Three years have been passed with the blink of an eye. I can still remember the “younger” passionate man entering to Messe Bremen for the first time in 2015. Jazzahead was a mysterious event for me at that time. It was both like a professional meeting hub for stakeholders in jazz department of music industry and a jazz festival for those who are interested in rising stars in Europe. It was one of a kind event and to be very honest, my profile was not that much common either. I was just a freelance blogger trying to decide on what I can do to support jazz business and could manage to meet a lot of professionals from various sides, which made me return to my home with satisfactory answers.
During this long blink of an eye, actually, things have been changed a lot for me. I needed to focus on my engineering career and had to decide on where to live for the rest of my life. With the help of familiarity I gained during my jazz trips to Rotterdam for North Sea Jazz Festival, the expat city of these cute country became my new home. I moved to Eindhoven with my family in the beginning of 2017. Although these two years between 2015 and 2017 were musically too silent for me mostly because of the time I invested in my professional life and my new born baby girl Melody, this new location made it easier for me to reach at jazz events with short driving distances and triggered me to create a more international jazz circle around me. The blogger became an insider for European jazz from then on, instead of the direct and stubborn Turkish reviewer of the foreign scenes.
By means of all these experiences, the ideas are settled, the pink glasses coming from enthusiasm are taken off and a more objective point of view has been gained before jazzahead! 2018 opened its doors for the fair on April 19th. Thus I found myself once more in Bremen with no flying wings or a solid purpose this time. The only thing I was looking for may be a new excitement for a fresh feeling for jazz or any new idea that can push me to do something about this music. I believe that I came back to my home with some ideas that I should work on to decide what can be done better to keep communication channel in networking between jazz professionals more efficient and reliable.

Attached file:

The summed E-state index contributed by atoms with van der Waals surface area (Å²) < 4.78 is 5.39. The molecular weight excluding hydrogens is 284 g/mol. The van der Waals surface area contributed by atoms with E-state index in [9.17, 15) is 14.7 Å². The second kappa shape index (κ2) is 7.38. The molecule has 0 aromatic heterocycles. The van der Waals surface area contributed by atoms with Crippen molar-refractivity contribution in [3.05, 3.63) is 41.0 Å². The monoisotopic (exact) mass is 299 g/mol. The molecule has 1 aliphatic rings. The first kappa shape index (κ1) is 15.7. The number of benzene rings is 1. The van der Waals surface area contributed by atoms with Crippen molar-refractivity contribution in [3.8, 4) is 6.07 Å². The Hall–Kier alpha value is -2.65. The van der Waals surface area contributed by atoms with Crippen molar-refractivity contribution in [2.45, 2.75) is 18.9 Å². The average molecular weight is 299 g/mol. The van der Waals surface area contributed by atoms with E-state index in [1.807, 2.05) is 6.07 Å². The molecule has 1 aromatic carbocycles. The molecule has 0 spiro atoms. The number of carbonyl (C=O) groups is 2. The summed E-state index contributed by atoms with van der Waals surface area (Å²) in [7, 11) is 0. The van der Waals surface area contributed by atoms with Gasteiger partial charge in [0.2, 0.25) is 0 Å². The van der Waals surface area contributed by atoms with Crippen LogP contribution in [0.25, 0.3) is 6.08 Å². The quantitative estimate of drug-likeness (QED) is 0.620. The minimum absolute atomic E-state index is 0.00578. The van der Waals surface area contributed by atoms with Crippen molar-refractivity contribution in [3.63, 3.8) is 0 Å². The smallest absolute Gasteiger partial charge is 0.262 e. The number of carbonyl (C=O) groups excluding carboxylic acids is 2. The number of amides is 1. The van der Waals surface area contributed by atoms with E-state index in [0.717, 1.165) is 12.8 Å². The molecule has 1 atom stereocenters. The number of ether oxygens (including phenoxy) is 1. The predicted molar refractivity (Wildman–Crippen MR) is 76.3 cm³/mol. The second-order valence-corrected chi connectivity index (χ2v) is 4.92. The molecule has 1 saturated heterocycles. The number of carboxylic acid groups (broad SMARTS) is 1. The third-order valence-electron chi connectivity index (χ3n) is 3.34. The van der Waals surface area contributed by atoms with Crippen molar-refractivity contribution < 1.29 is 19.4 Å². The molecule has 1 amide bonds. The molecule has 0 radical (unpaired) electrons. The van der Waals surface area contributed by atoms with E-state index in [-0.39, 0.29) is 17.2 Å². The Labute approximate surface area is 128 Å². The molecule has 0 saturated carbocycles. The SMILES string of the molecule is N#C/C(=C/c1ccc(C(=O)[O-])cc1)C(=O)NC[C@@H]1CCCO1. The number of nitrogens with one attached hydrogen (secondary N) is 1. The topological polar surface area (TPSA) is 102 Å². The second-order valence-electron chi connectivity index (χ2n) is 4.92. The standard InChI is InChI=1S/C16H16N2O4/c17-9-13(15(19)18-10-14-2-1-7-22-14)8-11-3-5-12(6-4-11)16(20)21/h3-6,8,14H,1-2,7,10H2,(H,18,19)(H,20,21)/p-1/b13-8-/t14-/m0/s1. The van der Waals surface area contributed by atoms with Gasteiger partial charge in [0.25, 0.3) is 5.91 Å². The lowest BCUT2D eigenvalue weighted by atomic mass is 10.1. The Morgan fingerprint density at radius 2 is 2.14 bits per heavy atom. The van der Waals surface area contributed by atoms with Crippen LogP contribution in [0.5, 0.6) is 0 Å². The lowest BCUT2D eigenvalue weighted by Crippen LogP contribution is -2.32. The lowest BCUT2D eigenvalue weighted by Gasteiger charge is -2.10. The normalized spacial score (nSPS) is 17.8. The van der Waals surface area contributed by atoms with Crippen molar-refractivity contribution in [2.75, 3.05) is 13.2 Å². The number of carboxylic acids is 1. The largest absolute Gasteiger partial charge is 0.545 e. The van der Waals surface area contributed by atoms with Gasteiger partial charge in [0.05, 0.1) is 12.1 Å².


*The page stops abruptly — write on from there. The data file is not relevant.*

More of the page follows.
This year was Polish year of jazzahead with the motto “We’re from Poland” and I really liked their performances in the first day. Marcin Wasilewski Trio was -not surprisingly- very good, playing a short set started with their nice album Spark of Life. Joanna Duda Trio was a new name for me and I really liked the new innovative approach there, creating an energetic and full-of-tension music. Atom String Quartet was a band that I have been trying to catch somewhere for a while and to be honest the performance was among best showcases there at jazzahead.
The second day started very powerfully with the unique Greek influenced - a little bit oriental - Sokratis Sinopoulos Quartet and the successful performance dominated by an amazing lyra sound swirling around groovy improvisations, gave an idea why ECM released their album in 2018. Emilia Martensson was like a silky vocal touch in between challenging trials of other showcases. Einar Scheving Quartet was as Icelandic as possible with the dignified and catchy compositions. Oskar Gudjonsson from ADHD was detected immediately with his unique touch on sax. Horse Orchestra were the crazy guys of the event and their performance proved that they are not just made of their weird images but really good at what they are playing. Adam Baldych and Helge Lien Trio was top notch as expected from my side and it looks like as time passed the band started to create a real organic collaboration also thanks to two albums now released from ACT.